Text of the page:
This is not just about promoting equal rights, it’s about empowering girls and women to pursue careers in these fields as equals, not as women. Tech, science, engineering and game development are fascinating fields to work in, and with more diversity the probability of faster progress and innovation increases.

Returning specifically to the issue of gender equality in game development, the aggression towards women, such as Gamergate, is one of the reasons women are reluctant to enter the industry – they fear opposition and discrimination. The struggles of female game developers in the industry is a known issue thanks to various actions taken by organizations to improve awareness and, thus, encourage change.

Returning specifically to the issue of gender equality in game development, the aggression towards women, such as Gamergate, is one of the reasons women are reluctant to enter the industry – they fear opposition and discrimination. The struggles of female game developers in the industry is a known issue thanks to various actions taken by organizations to improve awareness and, thus, encourage change.

These conversations have to start in our own companies, as well. At MAG Interactive have an open communication about gender equality, career path for women and available training in order to make sure women feel involved within the company. I personally feel liberated that with the support from my company I can not only take part in women-targeted events but also help more women join this amazing industry. For the second time this year, in collaboration with WIGJ, we have hosted a gathering called Women in Games (WIG), where over 80 women have participated in discussions about various topics ranging from recruiting and retaining women in the industry to methods that solve hostile work environment problems. We aim to motivate women as well as development studios and publishers to take action by analyzing problems and searching for better practices. Spreading awareness is the first step towards taking action, and so it is paramount that companies join industry giants like Google, EA, Unity and others to promote gender equality by employing women or helping organize events encouraging them to pursue a career in technology.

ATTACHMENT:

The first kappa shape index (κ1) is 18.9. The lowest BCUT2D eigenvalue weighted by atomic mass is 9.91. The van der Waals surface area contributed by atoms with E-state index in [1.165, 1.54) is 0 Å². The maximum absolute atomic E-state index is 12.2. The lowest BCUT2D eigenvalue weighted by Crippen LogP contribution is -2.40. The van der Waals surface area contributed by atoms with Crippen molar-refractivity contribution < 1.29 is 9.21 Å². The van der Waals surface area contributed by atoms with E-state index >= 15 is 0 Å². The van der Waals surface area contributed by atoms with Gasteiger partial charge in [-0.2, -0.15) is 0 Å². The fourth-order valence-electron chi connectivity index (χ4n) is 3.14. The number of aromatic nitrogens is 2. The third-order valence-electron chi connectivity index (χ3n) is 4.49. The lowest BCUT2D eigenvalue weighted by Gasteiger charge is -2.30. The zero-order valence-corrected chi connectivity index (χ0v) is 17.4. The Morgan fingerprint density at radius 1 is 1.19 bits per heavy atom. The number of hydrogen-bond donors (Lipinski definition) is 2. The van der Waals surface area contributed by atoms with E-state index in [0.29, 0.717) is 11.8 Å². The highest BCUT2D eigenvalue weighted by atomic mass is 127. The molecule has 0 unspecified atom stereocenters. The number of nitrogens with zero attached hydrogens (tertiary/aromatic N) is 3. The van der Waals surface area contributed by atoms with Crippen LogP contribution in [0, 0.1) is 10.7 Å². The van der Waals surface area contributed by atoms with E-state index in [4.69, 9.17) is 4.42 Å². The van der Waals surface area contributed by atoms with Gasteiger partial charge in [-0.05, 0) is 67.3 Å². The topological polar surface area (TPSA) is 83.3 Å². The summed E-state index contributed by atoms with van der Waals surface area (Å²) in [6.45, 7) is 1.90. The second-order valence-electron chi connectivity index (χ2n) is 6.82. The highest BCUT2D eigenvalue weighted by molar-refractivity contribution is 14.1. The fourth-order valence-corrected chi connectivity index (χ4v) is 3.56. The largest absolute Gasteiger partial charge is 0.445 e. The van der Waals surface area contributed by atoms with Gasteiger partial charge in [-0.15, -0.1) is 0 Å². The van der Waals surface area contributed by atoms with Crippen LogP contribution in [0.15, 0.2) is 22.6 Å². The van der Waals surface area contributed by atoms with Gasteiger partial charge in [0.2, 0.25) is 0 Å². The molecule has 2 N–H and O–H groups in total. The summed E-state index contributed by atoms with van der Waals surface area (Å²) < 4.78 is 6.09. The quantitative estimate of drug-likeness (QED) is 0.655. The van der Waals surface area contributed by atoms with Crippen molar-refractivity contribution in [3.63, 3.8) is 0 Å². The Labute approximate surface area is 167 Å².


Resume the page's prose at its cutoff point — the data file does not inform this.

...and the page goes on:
Although the games industry in Sweden is still only comprised of 18 percent women, change is happening, and as an industry we need to take steps to continue pushing forth the gender equality agenda to shape the gaming world into an inclusive, positive and inspiring place for everyone. We haven’t found the magic solution yet, but by talking about the problems and trying out various methods to tackle them, we are drawing closer and closer to nailing down the processes that can work not only here in Stockholm but across the industry as a whole.

Malin Lundell is a marketing manager at mobile games publisher MAG Interactive and has a passion for innovation and technology.  

The PC Gaming channel is presented by Intel®‘s Game Dev program.

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About Ms. A. C. Kennedy

Ms. A. C. Kennedy
My name is Ms A C Kennedy and I am a Health practitioner and Consultant by day and a serial blogger by night. I luv family, life and learning new things. I especially luv learning how to improve my business. I also luv helping and sharing my information with others. Don't forget to ask me anything!